Hong Kong customs makes biggest seizure of blood ivory of the year


(Posted 08th August 2013)

1.120 tusks, 13 rhino horns and several leopard skins were seized by vigilant members of Hong Kong customs, the second large find of blood ivory in less than a month.

While the container was reportedly shipped from Nigeria, the origin of the rhino horns and ivory will be subject to forensic testing to establish the country where the illicit cargo originally came from.

Officials in Hong Kong put a 41 million Hong Kong Dollar value to the find and are presently looking for parties named in the shipping documents to answer questions.

While Hong Kong fines those found guilty in trading in endangered species up to 5 million HKG D and dishes out up to two year prison terms, this has not stopped the constant, and going by some accounts growing flow of blood ivory via Hong Kong into the Chinese mainland, where the nouvelle riche find it chic to display intricate ivory carvings in their opulent residences, but also use ivory chop sticks, serviette holders and signatory stamps, clearly not caring that for each of those possessions an elephant was brutally slaughtered.

Cites has admitted that the illicit trade has more than doubled since 2007, when a new wave of poaching hit first in South Africa where since then nearly 2.000 rhinos were killed for their horns, before spreading north to neighbouring countries and then to Tanzania and Kenya, where it is mainly elephant which are being killed before their tusks are removed, often by chainsaws, leaving a gruesome sight for game rangers and anti poaching units confronted with the carcasses.

Activists in Kenya, foremost Dr. Paula Kahumbu, have managed to bring the spotlight back on the problem of ivory poaching and gained the patronage of Kenya’s First Lady Margaret Kenyatta to support their ‘Hands off our elephant’ campaign which is now gathering momentum and spreading around the globe.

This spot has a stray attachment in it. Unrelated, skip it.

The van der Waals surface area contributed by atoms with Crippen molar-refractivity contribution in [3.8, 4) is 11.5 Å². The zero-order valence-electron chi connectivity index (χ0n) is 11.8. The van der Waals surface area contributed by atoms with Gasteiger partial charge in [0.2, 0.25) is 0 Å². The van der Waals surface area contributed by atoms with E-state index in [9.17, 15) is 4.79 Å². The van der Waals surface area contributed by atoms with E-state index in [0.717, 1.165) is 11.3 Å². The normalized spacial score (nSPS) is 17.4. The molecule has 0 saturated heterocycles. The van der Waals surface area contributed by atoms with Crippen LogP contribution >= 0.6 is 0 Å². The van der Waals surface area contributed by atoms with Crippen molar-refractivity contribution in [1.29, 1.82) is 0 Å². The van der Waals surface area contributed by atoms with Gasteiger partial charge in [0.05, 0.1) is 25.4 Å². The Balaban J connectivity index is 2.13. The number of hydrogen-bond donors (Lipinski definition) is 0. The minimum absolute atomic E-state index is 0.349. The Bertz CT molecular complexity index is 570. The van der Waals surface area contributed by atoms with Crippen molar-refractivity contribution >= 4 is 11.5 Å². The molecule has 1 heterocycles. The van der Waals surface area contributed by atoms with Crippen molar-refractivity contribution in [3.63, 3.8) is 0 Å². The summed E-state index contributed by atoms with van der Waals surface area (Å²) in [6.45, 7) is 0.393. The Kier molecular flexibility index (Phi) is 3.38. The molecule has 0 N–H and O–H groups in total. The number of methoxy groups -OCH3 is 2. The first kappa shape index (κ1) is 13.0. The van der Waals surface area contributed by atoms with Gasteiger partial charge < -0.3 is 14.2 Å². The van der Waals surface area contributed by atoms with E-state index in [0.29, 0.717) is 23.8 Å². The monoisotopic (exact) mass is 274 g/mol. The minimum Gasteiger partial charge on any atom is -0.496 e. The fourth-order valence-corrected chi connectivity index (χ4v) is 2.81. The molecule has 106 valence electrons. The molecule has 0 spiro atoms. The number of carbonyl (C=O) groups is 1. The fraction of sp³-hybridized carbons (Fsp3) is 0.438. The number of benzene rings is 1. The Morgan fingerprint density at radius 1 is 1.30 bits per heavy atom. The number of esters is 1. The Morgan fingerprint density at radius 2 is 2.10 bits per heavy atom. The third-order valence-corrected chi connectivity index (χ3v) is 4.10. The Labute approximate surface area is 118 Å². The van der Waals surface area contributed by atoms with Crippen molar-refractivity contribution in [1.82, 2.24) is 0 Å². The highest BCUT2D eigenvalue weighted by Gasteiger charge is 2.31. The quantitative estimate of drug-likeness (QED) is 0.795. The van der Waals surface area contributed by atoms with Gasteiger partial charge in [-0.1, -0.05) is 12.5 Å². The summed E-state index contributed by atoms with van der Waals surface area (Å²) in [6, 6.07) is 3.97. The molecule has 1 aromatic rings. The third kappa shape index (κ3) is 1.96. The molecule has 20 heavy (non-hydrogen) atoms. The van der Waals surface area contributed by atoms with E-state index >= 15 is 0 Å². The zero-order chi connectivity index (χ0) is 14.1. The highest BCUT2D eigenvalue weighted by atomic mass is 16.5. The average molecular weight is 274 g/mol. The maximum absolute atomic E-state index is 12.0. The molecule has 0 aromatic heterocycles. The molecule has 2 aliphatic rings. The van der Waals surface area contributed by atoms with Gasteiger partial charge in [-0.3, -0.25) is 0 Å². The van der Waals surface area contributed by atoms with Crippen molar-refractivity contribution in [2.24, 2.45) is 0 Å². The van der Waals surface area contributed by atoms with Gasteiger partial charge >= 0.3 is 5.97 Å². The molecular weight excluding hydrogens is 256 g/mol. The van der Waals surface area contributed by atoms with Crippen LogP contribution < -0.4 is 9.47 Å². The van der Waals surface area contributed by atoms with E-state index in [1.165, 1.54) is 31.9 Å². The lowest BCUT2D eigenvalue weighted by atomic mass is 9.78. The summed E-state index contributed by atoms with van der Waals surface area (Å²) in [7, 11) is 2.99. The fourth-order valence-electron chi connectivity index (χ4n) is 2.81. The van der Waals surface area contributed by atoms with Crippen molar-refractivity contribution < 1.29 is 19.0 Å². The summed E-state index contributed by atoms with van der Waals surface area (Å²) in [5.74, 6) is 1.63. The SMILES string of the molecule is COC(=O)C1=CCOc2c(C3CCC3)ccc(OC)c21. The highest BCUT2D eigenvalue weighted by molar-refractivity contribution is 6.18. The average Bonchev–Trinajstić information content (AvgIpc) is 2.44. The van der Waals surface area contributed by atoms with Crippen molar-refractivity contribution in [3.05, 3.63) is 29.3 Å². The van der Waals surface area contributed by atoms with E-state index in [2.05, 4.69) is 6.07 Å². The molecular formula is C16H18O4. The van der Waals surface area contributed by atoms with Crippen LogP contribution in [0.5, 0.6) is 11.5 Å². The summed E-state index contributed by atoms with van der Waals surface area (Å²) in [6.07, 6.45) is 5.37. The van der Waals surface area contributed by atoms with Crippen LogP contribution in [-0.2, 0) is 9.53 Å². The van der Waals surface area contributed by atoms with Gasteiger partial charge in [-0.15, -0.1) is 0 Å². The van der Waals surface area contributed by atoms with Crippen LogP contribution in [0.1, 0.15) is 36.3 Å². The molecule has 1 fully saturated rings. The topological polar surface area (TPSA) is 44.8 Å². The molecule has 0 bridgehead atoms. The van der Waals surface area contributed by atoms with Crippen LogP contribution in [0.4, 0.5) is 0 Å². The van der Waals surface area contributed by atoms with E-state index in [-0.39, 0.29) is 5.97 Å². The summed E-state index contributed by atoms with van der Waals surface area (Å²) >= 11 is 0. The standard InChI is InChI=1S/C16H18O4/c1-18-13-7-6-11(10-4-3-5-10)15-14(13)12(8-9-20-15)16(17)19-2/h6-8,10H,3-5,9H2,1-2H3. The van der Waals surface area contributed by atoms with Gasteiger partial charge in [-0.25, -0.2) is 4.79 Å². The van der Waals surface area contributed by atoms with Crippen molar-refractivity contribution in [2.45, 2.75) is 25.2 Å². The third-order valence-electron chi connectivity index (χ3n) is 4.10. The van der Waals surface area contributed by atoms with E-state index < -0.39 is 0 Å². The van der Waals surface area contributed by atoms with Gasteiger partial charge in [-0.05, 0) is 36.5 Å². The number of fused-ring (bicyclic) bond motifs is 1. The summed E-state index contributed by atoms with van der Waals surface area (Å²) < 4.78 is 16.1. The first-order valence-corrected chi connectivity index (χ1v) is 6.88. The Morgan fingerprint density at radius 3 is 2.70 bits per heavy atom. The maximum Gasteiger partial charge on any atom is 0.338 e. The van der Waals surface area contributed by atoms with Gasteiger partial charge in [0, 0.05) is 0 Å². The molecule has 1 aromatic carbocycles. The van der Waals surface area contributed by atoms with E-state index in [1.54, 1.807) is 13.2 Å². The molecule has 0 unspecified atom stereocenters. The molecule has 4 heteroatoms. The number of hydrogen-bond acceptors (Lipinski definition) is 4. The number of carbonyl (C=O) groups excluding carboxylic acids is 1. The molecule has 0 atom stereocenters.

Hardest hit in Eastern Africa is Tanzania, which last year lost at least 10.000 elephant, mainly in the Selous Game Reserve and Ruaha National Park, though suggestions have been made that the real number could be substantially higher. Authorities in Tanzania and Kenya, but also in Uganda, which has become a transit country for blood ivory from Congo and South Sudan, have vowed to crack down on offenders and at least in Kenya the amended Wildlife Act is now in parliament. The updated law will hand down mandatory long sentences for poachers, smugglers and the hinter men of such illegal activities, plus slap those found guilty with heavy fines. Yet, for the conservation fraternity this is all too little and too late, considering the number of seizures in Mombasa and Dar es Salaam ports. ‘If this trend is not halted we may lose our elephant in the next 20 or so years. That will make a big dent in our tourism receipts because when there are no elephant, less game and fewer and fewer rhinos and predators, a safari will just not be the same again’ said a regular conservation source from Nairobi.

While customs officials in Hong Kong need to be congratulated, the demand remains towards the Chinese government to do more in preventing the illicit trade and equally hand down stiffer sentences and heavier fines, besides making ivory possession, unless it underwent a strict verification process in regard of age and possession prior to the CITES convention, illegal. Watch this space.

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